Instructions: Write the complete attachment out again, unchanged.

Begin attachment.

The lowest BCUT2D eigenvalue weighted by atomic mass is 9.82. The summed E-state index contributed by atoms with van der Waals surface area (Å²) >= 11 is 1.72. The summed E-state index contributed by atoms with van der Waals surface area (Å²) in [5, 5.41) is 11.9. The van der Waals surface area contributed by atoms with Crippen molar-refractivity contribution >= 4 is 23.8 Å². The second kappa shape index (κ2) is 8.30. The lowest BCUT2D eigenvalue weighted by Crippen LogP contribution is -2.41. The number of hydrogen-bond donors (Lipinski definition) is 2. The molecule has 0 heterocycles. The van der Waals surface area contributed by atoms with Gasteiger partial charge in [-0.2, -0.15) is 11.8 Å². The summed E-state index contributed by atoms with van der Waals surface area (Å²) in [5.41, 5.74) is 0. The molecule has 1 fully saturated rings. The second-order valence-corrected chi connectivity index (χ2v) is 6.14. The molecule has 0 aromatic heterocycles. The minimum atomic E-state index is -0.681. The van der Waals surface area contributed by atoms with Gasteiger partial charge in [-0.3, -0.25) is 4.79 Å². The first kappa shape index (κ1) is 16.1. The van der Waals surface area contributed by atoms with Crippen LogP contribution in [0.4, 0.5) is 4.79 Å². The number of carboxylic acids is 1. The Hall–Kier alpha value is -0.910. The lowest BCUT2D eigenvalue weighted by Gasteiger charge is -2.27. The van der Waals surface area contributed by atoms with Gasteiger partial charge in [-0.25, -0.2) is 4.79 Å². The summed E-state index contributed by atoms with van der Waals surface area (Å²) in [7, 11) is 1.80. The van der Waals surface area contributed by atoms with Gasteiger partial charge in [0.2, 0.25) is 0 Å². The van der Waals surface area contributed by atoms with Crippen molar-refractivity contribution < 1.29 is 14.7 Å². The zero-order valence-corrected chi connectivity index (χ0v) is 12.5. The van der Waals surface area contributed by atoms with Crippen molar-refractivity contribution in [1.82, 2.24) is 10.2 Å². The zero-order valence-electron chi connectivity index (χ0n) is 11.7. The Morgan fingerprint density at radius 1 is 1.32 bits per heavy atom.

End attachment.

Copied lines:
The lowest BCUT2D eigenvalue weighted by atomic mass is 9.82. The summed E-state index contributed by atoms with van der Waals surface area (Å²) >= 11 is 1.72. The summed E-state index contributed by atoms with van der Waals surface area (Å²) in [5, 5.41) is 11.9. The van der Waals surface area contributed by atoms with Crippen molar-refractivity contribution >= 4 is 23.8 Å². The second kappa shape index (κ2) is 8.30. The lowest BCUT2D eigenvalue weighted by Crippen LogP contribution is -2.41. The number of hydrogen-bond donors (Lipinski definition) is 2. The molecule has 0 heterocycles. The van der Waals surface area contributed by atoms with Gasteiger partial charge in [-0.2, -0.15) is 11.8 Å². The summed E-state index contributed by atoms with van der Waals surface area (Å²) in [5.41, 5.74) is 0. The molecule has 1 fully saturated rings. The second-order valence-corrected chi connectivity index (χ2v) is 6.14. The molecule has 0 aromatic heterocycles. The minimum atomic E-state index is -0.681. The van der Waals surface area contributed by atoms with Gasteiger partial charge in [-0.3, -0.25) is 4.79 Å². The first kappa shape index (κ1) is 16.1. The van der Waals surface area contributed by atoms with Crippen LogP contribution in [0.4, 0.5) is 4.79 Å². The number of carboxylic acids is 1. The Hall–Kier alpha value is -0.910. The lowest BCUT2D eigenvalue weighted by Gasteiger charge is -2.27. The van der Waals surface area contributed by atoms with Gasteiger partial charge in [-0.25, -0.2) is 4.79 Å². The summed E-state index contributed by atoms with van der Waals surface area (Å²) in [7, 11) is 1.80. The van der Waals surface area contributed by atoms with Gasteiger partial charge in [0.2, 0.25) is 0 Å². The van der Waals surface area contributed by atoms with Crippen molar-refractivity contribution < 1.29 is 14.7 Å². The zero-order valence-corrected chi connectivity index (χ0v) is 12.5. The van der Waals surface area contributed by atoms with Crippen molar-refractivity contribution in [1.82, 2.24) is 10.2 Å². The zero-order valence-electron chi connectivity index (χ0n) is 11.7. The Morgan fingerprint density at radius 1 is 1.32 bits per heavy atom.